One good thing was my bed was next to a large window overlooking Phelan Park where I could see people swimming, picnicking, playing baseball etc. At that point I made a vow that if I ever got out of this place, I was going to experience EVERYTHING the world had to offer. I was not born with a silver spoon, my father was a Greyhound bus driver and my mom was what was called in those days a “homemaker”.

    People can choose to be comfortable in their own culture. That culture can be as small as a family unit. My daughter-in-laws’ brother lives in such a small culture – on the Mongolian Plains raising horses. In an average month he may meet only one or two people aside from his family. They have no TV, no phones, no radio no internet etc. He’s happy. On the other hand his sister, road horseback 30 miles each way to the nearest city every day to go to school. Then moving to Ulan Bator to get her college education and then to Tokyo to get her graduate degrees at Keio University.

    What people choose to do with the Gift of Life is obviously up to the individual. People can choose to live in as small or as large a world as they want. Whether the world comes to you in the form of immigration or you seek out the rest of the world by emigration or travel are options. One can support local charities which help people in your own culture or like I could, seek out even more disadvantaged people in different cultures. Thanks to Dorian who introduced me to the Heart Program at an Austin hospital, I’ve become involved with Mongolian children in need of critical health care somewhere in the world.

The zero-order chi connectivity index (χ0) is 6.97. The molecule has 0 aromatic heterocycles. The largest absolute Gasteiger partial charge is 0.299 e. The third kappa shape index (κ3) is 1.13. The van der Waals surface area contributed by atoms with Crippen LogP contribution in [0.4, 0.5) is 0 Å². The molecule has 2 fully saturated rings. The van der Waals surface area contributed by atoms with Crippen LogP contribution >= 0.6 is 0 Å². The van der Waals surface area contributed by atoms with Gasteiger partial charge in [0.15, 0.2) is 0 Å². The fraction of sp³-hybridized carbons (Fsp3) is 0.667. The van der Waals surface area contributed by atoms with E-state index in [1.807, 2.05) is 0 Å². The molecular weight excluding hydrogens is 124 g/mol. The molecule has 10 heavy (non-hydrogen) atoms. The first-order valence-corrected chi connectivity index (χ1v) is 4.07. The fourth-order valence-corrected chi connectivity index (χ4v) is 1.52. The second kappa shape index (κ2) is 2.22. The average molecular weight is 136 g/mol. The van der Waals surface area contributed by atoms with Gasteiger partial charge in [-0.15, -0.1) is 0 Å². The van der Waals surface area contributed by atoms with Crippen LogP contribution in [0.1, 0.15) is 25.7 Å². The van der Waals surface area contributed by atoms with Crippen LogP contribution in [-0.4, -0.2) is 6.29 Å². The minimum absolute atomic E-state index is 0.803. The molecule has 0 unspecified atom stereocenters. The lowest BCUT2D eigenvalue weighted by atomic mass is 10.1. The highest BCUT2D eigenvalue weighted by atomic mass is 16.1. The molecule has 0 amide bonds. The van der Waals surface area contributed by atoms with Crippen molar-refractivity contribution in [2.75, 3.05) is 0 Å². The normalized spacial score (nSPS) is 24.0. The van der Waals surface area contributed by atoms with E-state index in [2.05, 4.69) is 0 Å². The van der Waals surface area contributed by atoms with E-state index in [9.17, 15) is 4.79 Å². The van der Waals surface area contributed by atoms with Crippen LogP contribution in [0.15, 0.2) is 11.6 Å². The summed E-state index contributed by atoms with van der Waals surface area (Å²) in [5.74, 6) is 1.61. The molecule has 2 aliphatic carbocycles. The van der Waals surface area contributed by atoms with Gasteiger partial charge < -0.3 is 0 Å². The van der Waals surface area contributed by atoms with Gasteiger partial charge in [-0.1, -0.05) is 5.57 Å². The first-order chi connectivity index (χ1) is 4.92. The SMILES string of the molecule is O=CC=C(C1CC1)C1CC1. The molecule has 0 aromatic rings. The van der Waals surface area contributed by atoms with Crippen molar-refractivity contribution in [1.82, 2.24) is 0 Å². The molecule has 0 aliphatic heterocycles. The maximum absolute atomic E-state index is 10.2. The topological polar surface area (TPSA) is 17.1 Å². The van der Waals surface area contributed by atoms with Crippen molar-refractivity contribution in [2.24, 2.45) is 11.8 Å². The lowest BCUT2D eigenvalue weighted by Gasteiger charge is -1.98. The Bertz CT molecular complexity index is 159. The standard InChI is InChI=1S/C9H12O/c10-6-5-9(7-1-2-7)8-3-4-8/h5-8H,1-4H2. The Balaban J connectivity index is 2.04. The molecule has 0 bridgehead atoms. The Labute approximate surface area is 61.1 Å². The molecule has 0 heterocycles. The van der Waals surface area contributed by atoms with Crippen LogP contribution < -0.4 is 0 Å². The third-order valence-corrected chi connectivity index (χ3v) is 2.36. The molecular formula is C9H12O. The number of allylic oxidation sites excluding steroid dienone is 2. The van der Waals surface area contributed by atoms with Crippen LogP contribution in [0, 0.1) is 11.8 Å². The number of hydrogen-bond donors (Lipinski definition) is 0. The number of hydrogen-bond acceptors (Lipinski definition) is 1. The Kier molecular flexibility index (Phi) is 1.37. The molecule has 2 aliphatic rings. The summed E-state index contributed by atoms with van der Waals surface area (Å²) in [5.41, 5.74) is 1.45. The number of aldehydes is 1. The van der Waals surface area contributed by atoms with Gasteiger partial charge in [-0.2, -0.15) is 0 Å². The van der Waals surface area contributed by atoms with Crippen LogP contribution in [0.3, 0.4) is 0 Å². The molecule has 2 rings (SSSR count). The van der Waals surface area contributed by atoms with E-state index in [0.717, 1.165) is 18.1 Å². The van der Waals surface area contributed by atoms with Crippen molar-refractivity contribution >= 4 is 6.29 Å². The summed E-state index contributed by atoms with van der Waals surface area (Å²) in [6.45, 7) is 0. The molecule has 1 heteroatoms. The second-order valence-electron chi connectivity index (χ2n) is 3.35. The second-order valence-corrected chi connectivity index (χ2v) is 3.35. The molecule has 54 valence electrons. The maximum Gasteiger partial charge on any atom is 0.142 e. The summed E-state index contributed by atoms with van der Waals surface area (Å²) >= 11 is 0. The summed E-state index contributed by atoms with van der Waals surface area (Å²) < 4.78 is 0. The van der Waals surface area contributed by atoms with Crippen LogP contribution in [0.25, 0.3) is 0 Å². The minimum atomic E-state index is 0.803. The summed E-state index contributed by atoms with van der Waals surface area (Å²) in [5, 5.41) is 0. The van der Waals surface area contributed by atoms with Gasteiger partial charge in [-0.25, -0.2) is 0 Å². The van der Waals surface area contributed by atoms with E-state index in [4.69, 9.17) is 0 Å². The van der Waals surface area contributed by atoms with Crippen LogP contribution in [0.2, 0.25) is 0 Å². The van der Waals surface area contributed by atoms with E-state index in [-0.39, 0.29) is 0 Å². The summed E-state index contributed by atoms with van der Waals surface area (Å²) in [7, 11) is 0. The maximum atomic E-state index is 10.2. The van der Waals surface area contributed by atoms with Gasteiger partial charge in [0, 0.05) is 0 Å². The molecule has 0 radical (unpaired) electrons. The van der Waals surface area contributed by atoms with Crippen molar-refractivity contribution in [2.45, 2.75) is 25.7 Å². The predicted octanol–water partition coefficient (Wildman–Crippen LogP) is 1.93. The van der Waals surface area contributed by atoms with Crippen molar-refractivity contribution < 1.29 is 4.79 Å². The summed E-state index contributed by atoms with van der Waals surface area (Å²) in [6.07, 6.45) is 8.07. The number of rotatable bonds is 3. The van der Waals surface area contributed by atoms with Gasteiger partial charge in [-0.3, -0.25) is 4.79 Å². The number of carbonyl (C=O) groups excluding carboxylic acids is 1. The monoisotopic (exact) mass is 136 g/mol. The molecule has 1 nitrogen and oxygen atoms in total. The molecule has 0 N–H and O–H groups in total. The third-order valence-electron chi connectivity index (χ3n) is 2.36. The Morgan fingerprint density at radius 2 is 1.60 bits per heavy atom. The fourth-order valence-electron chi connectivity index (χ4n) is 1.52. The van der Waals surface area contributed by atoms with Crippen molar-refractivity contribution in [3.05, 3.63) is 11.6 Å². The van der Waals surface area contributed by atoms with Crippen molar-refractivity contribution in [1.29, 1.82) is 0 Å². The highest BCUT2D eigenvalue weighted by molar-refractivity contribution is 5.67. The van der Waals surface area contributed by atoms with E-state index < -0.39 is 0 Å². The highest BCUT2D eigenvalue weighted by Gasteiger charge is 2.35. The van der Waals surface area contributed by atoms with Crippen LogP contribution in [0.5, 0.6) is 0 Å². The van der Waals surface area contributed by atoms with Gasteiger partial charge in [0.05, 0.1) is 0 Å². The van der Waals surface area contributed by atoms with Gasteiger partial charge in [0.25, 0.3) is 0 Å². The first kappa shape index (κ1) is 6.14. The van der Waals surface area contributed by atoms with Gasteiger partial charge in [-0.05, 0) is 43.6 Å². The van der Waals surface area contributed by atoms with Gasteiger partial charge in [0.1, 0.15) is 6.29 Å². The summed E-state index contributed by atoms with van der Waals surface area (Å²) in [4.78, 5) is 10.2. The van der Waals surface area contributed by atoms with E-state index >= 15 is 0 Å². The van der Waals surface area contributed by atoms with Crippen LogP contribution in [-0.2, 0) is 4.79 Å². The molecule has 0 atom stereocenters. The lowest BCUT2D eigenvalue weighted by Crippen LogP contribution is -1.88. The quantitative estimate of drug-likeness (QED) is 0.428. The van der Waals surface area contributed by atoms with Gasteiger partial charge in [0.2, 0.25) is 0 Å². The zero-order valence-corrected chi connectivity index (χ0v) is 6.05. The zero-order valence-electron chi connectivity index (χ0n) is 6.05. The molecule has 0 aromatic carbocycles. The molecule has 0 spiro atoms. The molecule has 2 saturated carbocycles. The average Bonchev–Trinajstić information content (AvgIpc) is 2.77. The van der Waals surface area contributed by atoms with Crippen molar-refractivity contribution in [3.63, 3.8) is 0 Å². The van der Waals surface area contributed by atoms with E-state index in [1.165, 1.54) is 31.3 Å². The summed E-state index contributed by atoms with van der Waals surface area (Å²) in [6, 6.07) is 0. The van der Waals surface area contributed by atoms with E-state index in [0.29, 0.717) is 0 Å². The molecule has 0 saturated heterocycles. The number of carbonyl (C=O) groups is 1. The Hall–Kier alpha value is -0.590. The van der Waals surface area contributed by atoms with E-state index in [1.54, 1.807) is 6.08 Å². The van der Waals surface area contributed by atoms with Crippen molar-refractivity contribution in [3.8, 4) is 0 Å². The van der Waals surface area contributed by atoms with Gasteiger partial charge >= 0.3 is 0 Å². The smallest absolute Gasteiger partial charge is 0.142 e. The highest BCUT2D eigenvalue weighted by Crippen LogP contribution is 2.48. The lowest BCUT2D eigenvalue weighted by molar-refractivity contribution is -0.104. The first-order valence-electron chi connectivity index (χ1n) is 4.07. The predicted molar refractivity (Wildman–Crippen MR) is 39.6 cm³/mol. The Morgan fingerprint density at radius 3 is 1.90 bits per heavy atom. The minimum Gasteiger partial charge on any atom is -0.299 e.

I guess I am elitist in that I am pushing people to take advantage of what the world has to offer rather than sit in their comfortable cocoon of local culture. G-d did not make this wonderful wide open and different world so we could ignore it, or worse, try to push it away.

    • Being elite is a good thing.
      Wanting other people to be elite is also a good thing.

      and we all fight bouts of elitism every now and then.. I know I have written my fair share elitist opinions on TMV. I dont know if what you wrote qualifies anyway.

    • Thanks to Dorian who introduced me to the Heart Program at an Austin hospital, I’ve become involved with Mongolian children in need of critical health care somewhere in the world.

      I remember your interest in and your donation to HeartGift Austin at the time, JDL, and am glad to hear that you are involved with the Mongolian children.

      The HeartGift Austin organization has sponsored several children from Mongolia for heart surgery here. If you don’t mind me asking, are you involved with them?